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Tips for Young Adults Navigating the Challenges of Cancer

by Phoebe Souza, LCSW, and Karen Fasciano, PsyD

Photo by Cancer Type

While cancer disrupts life at any age, for young adults, the disruption often occurs while you are still establishing a sense of personal identity and making crucial de­cisions regarding your education, career, and relationships. Before your diagnosis, you were probably making plans for the future, feeling in control, and exploring your newfound independence. However, the emotional burden of cancer may have left you feeling isolated from your peers, vulnerable, dependent, and uncertain about what comes next. Changes in rela­tionships, issues surrounding sexual health and body image, and difficult emotions are common areas of concern for young adults going through cancer treatment, and figuring out how to bal­ance normal life and the demands of cancer can be a challenge.

Relationships
Most young adults diagnosed with cancer have never had a serious illness. Feeling sick, navigating health insurance options, undergoing scans and blood work, and scheduling countless doctor’s appointments are new experiences, so you’ll probably need a little help. Although moving back home, receiving financial assistance, and asking for help with daily tasks can be difficult – especially if you were enjoying your first taste of independence prior to your diagnosis – you may need to rely more on your parents, your partner, or your friends during this time.

Your needs will change throughout treatment, so open and frequent com­munication with your family and friends is necessary. In many cases, connections between you and your support system will become stronger and more honest. However, you may learn that certain friends or family members are not able to provide the support you need, and instead may actually contribute to your stress.

Author of Article photo

Phoebe Souza

Sexual Health and Body Image
Like their peers, young adults coping with cancer grapple with issues surrounding fertility, sexual function, intimacy, and body image. Consequently, sexual problems and changes in your physical appearance resulting from treatment are particularly distressing. Talk to your doctor about any concerns you may have. Seeking support and information on these issues from your healthcare team, and possibly even from a mental health professional, can help you better cope with the physical and sexual changes brought on by cancer.

Difficult Emotions
As you make your way through diagnosis and treatment, you may experience strong, unpredict­able emotions. Anxiety and sadness are common for young adults dealing with cancer, and the intensity of these feel­ings can be overwhelming. Everyone copes differently, so you’ll need to de­termine which coping strategies work best for you. Coping strategies for dif­ficult emotions might include practicing self-reflection, distracting yourself from anxiety-provoking situations, focusing on the positives in your life, and engaging in relaxation exercises, mindfulness-based practices, or other activities you find pleasurable. You may also benefit from working with a mental health professional.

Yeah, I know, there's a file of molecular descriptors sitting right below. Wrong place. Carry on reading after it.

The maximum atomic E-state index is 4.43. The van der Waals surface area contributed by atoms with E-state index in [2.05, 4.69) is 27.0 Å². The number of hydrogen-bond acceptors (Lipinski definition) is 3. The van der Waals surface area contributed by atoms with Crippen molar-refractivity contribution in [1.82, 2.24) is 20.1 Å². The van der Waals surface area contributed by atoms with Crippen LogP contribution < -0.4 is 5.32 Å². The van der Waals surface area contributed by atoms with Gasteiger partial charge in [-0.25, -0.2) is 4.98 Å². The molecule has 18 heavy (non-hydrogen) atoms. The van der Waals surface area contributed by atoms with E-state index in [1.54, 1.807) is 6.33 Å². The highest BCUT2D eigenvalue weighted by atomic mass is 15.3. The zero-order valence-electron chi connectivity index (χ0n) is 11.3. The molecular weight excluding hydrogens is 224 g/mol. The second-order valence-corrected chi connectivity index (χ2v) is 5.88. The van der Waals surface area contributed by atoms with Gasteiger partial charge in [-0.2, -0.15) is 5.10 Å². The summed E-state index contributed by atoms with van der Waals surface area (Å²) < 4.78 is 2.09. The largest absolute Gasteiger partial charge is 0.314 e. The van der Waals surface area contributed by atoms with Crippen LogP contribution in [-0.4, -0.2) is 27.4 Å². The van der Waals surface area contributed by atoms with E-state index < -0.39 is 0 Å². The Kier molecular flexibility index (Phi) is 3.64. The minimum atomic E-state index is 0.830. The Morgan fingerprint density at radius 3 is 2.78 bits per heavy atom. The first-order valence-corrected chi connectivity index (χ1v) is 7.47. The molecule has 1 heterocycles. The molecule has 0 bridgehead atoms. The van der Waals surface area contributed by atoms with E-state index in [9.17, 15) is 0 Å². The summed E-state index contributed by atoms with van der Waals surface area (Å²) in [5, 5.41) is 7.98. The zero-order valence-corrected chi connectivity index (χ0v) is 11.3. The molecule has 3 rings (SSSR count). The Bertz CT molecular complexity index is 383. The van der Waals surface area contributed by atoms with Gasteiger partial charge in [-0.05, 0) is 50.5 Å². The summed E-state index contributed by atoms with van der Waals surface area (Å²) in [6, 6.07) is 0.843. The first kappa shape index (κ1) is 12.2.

Author of Article photo

Dr. Karen Fasciano

Peer Support
Peer support is critical for young adults who desire normalcy in the face of illness, as many young adults experience isolation in cancer treatment settings, where there aren’t many fellow survivors in their age group. Since social media and Internet-based communities are staples of young-adult culture, on­line support groups can be a great way to connect with other cancer survivors in your age group. However, you’ll want to err on the side of caution when you log in. You may come across stories from survivors who had negative experiences, which can cause unnecessary anxiety.

Survivorship
While happiness and re­lief are common feelings after treatment, so are a range of conflicting emotions, including gratitude, guilt, grief, anger, sadness, and hope. Survivorship is a transitional time for young adults during which they integrate their new perspec­tives into their future goals. However, young adults often find that they need increased emotional support during this time, sometimes even more so than dur­ing active treatment.

As a young adult with cancer, you’ll face unique challenges and require differ­ent types of support compared to children and older adults with cancer. But with the right tools and support, you can success­fully navigate the challenges of cancer. Cancer may have changed the way you imagined your life would turn out, but you can use this experience as an oppor­tunity to grow and to gain important life skills that will help guide your future.

♦ ♦ ♦ ♦ ♦

Phoebe Souza is a social worker in the Department of Psychosocial Oncology and Palliative Care at Dana-Farber Cancer Institute in Boston, MA, who works with adolescents and young adults with cancer and their families. Dr. Karen Fasciano is an instructor in the Department of Psychiatry at Harvard Medical School in Boston, MA, as well as a senior psychologist in the Department of Psychosocial Oncology and Palliative Care and director of the Young Adult Program at Dana-Farber Cancer Institute.

This article was published in Coping® with Cancer magazine, March/April 2015.